sbl.jpgJust in case you were wondering whether or not the Pentagon was really serious about knocking other countries' satellites out of orbit, comes this item from C4ISR Journal. The Defense Department, it seems, has "launched a series of exercises designed to sharpen its understanding and management of counter-satellite operations."The three-year Joint Space Control Operations-Negation (JSCO-N) program will help the Pentagon figure out which satellite-killers to buy, and determine which procedures to follow when knocking the orbiters out.According to a report from the Pentagon's testing and evaluation office, the Defense Department wants to "target an adversary's space capability by using a variety of permanent and/or reversible means to achieve five possible effects: deception, disruption, denial, degradation and destruction...""The JSCO-N effort includes three 'field tests,'" C4ISR Journal's Jeremy Singer notes. "The first of those, Terminal Fury 05, was scheduled to take place in December, according to the report. It was to be followed by Terminal Fury 06 and Unified Endeavor 06."Not surprisingly, the Pentagon refused to give details on the exercises. But, as Singer observes, "the Air Force has for at least the past few years been working on systems for neutralizing enemy satellite capabilities. The service announced in October 2004 that one such system, designed to disrupt satellite radio-transmissions, is now being fielded." In 2003, the Air Force released its "Transformation Flight Plan," which spelled out a number of anti-orbiter weapons, including "ground-based lasers, air-launched missiles and space-based radio frequency transmitters capable of disrupting or destroying other satellites."THERE'S MORE: On the other hand, Defense Daily has this...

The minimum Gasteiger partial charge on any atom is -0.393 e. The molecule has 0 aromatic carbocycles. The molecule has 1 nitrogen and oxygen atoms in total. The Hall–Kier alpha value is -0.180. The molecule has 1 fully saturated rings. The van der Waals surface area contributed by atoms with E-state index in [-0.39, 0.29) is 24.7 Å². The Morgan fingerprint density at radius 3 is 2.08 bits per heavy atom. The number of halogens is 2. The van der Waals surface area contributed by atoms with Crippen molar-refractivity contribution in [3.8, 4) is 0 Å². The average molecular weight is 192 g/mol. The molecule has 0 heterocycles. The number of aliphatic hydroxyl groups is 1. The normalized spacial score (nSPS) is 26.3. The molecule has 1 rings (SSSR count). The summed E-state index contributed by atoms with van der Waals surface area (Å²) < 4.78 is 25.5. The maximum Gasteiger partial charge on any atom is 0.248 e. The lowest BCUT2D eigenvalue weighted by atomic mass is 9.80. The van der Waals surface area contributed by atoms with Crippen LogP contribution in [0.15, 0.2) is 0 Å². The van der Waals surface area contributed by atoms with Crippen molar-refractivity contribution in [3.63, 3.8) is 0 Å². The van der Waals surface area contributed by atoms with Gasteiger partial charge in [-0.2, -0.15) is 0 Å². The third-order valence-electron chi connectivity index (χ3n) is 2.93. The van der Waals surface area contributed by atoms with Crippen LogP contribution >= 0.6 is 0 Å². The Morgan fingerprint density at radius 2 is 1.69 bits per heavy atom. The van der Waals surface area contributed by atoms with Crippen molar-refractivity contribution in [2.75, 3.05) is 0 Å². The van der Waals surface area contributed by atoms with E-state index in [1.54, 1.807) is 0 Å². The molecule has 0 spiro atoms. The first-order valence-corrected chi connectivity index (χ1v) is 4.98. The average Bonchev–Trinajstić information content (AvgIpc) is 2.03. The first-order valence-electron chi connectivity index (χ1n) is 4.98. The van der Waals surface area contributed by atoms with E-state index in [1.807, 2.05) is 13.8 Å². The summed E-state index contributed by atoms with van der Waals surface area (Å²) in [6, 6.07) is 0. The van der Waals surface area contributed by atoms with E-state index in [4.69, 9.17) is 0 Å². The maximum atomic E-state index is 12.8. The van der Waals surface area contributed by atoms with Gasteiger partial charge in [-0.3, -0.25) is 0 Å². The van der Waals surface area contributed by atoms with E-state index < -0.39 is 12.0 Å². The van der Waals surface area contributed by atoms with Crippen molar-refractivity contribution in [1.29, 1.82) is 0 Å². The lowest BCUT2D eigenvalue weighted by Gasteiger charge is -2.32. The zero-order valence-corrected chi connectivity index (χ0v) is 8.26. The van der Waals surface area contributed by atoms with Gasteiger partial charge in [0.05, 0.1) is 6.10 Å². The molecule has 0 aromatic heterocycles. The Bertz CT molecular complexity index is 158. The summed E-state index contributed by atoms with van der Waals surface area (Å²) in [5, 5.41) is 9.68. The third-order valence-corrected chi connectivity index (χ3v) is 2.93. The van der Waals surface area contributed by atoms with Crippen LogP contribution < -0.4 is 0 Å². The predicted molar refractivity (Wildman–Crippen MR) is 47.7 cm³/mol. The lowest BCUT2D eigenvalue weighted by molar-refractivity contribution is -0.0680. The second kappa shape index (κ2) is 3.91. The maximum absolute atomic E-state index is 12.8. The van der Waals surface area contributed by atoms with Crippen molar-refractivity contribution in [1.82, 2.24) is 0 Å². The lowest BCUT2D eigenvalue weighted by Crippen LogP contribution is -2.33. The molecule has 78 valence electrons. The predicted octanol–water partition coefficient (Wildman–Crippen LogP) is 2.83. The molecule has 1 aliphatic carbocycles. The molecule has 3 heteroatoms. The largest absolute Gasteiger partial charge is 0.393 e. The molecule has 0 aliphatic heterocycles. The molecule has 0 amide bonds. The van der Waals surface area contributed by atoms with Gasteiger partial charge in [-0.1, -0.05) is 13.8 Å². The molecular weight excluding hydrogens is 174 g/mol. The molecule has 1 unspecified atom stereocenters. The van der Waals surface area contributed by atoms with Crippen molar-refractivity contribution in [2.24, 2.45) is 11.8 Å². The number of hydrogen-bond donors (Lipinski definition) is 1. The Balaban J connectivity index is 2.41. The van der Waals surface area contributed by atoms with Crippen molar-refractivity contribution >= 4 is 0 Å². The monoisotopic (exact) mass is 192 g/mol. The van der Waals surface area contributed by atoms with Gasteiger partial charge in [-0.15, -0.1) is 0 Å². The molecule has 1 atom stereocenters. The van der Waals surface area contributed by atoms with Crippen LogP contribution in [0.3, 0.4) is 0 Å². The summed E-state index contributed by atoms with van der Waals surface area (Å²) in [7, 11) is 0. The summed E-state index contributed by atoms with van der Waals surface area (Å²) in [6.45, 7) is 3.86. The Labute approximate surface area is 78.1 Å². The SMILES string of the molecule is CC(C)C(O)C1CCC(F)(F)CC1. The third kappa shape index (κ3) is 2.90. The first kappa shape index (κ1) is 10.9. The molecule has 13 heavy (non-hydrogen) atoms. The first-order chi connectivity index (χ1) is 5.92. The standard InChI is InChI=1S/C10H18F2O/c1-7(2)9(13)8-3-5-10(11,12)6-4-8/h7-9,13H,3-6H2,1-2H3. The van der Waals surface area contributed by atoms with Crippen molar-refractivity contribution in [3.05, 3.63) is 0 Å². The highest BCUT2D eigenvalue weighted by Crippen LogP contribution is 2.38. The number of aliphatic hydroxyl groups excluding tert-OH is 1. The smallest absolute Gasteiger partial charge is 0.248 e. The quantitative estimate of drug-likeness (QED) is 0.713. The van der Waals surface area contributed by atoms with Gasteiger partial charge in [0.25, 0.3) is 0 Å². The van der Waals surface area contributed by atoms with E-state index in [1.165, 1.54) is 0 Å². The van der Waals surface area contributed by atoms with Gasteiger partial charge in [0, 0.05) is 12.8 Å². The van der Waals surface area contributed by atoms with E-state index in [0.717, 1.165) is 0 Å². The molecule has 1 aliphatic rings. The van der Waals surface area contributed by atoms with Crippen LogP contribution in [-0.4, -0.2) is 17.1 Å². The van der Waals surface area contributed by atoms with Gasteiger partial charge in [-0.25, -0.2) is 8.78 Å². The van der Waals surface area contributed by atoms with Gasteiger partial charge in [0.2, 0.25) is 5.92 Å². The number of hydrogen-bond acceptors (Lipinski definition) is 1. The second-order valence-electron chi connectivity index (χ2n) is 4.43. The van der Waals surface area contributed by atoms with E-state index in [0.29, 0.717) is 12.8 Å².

Weapons in Space? Not this year, it seems, or a least not part of the Missile Defense Agencys budget. The Missile Defense Agency is not funding any new space-based programs in the FY 06 defense-spending request, although the controversial Near Field Infrared Experiment, NFIRE, remains in the budget. Space-based is not part of this budget, says a senior Pentagon official. The debate on whether to develop a space-based capability has not yet taken place, according to the official. Another thing you wont see is a follow-on on to Russian American Observational Satellite program, or RAMOS, which was defunded in the FY 05 budget.
AND MORE: "It is true that the space-based test bed was delayed by two years, but that decision is accompanied with an increase in classified funding for futuristic missile defense programs from $ 160 M to $ 350 M," the Arms Control Wonk notes. "That's a lot of secret money."
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